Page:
I was in high school when Van Halen was at its most powerful, and at 15, there was no cooler hard-rock front man than David Lee Roth. When your mind is malleable and adolescent hormones are distracting you from even the most mundane tasks, watching David Lee Roth strut, scissor kick, growl, and cavort with bikinied women in videos made you think that this man knew all the secrets to life. All modern-day logic would dictate that a man sporting a sparkled cape over multicolored spandex should be dismissed, but it was a different time, and this was clearly a wise man, as his free-associating (but often scripted) scat/talk seemed remarkably lucid and intelligent to a 15-year-old watching videos from 1984 over and over again. To a suburban teenager with a Yorx stereo (double cassette recorder: NOW ANYTHING CAN BE COPIED!), he was Allen Ginsberg.
He left the band, branching off into solo work, and as I branched off into college, his spell was lifted. It became embarrassing seeing pictures of him strutting in assless chaps and dying his hair like Edgar Winter. And looking back at his solo videos reaffirmed the theory that when a rock star thinks he's funny, he likely isn't. Listening to old Van Halen still gave me a nostalgic charge in the same way that listening to the opening notes of Tears for Fears' "Everybody Wants to Rule the World" makes me taste high school in the back of my throat. But David was just silly. And as grunge supplanted hair metal, his insistence on clinging to flamboyance and bad-boy patter made many former fans like me look away and whisper tunelessly. He was like Wooderson from Dazed and Confused, the guy who can't move on from high school and makes you increasingly uncomfortable with his talk of finger-banging teenagers.
Over the years I didn't think much about David Lee Roth, though looking back I recognize several stages of subconscious feelings toward him, moving from distaste to pity when he briefly got back together with the band on the 1996 MTV Video Music Awards and then the other three recanted and backed away quickly: As Dave kept grandstanding on the MTV stage, swiveling his crotch, interrupting, and stealing the spotlight from winner Beck, you could actually pinpoint the moment when Eddie Van Halen abruptly remembered why he'd severed ties in the first place and decided a reunion was a terrible idea. Even though rebooting him out of the band was a perfectly understandable move (you imagine those five minutes of grandiosity stretched out over an entire tour), you still couldn’t help but feel bad for Roth, who was so excited about reclaiming his former stadium-strutting glory but couldn’t stop himself from sabotaging it. Later he would be hired (and fired) as Howard Stern's replacement on terrestrial radio, his voice a daily wake-up reminder that his patter, listened to in the cold light of adulthood, didn't make any sense. And the less said about his album of bluegrass remixes of Van Halen songs the better.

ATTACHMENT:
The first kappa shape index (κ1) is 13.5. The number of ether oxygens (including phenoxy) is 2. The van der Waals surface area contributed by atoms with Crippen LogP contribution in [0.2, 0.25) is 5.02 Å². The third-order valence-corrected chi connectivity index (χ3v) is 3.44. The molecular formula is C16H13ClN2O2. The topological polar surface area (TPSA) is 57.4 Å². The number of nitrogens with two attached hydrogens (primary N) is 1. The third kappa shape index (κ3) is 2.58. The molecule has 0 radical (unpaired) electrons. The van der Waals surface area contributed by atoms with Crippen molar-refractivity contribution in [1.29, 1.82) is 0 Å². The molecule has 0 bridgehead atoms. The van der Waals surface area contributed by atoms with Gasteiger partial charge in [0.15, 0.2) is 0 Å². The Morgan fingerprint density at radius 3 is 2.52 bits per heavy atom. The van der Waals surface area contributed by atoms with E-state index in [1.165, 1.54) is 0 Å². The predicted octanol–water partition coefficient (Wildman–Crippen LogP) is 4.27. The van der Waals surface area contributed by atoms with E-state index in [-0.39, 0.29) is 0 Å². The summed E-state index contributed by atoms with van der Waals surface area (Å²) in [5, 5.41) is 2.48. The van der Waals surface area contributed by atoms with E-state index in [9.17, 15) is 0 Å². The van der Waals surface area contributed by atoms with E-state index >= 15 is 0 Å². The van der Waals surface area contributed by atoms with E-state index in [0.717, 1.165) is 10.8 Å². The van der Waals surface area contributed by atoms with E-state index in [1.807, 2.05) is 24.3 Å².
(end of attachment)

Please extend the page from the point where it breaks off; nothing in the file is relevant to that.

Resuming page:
By 2007, I never thought about Roth, but the news of their reunion tour instantly struck me with a must see this show urge. When you're in your late thirties, there is no more seductive an urge than recapturing your youth. I went with three equally nostalgic friends, and it was just as silly and entertaining as we thought it would be. They played all the hits that evoked car stereos, rock-block radio weekends, and parties at friends' houses whose parents were away, and Dave was ridiculous, but we welcomed him like a crazy uncle whom it's kind of good to see every ten years or so. He seemed determined to prove that he was the same hedonist and showman he was in the eighties, punctuating every song with random high kicks and twirls, grasping his crotch as he "eased the seat back" and straddling a giant inflatable phallic microphone. At one point, he ran out to the catwalk, and with a strangely menacing expression, put his water bottle by his crotch shook it, and H2Orgasmed onto the crowd. It was absolutely ridiculous, especially when one mentally juxtaposed the screaming blonde hotties who used to reach out to touch him from the audience in their live videos with the howling, paunchy, tired-looking wives and mothers doing it now. Everybody was playing "eighties" and there was an implicit agreement that we would not question it, would not step back into 2007 and see the whole silly spectacle for what it was. The music was good and the pounding speakers gave a shiatsu to the part of the brain that held all of our youthful energy and memories.
Now they're back, and last night Van Halen returned to Madison Square Garden, and everything seemed like it had been toned down to accommodate for age. Musically it didn't suffer too much: Roth's voice was more ragged, and yet he still carried the old hits fine, even if he did forget the words to one of his new songs, "China Town." And Eddie Van Halen seemed in fine form, doing his frantic intricate solos and looking healthy, showing no trace of his creepy homeless-witch phase. Alex Van Halen was a skilled, busy presence behind the drums, and even did a long spotlighted drum solo, which is like the knuckleball of rock shows: Even if it's out of fashion, it's still oddly refreshing to see that someone is keeping it alive. (He also had a never-used gong behind him, which was like some sort of hard-rock vestigial tail.)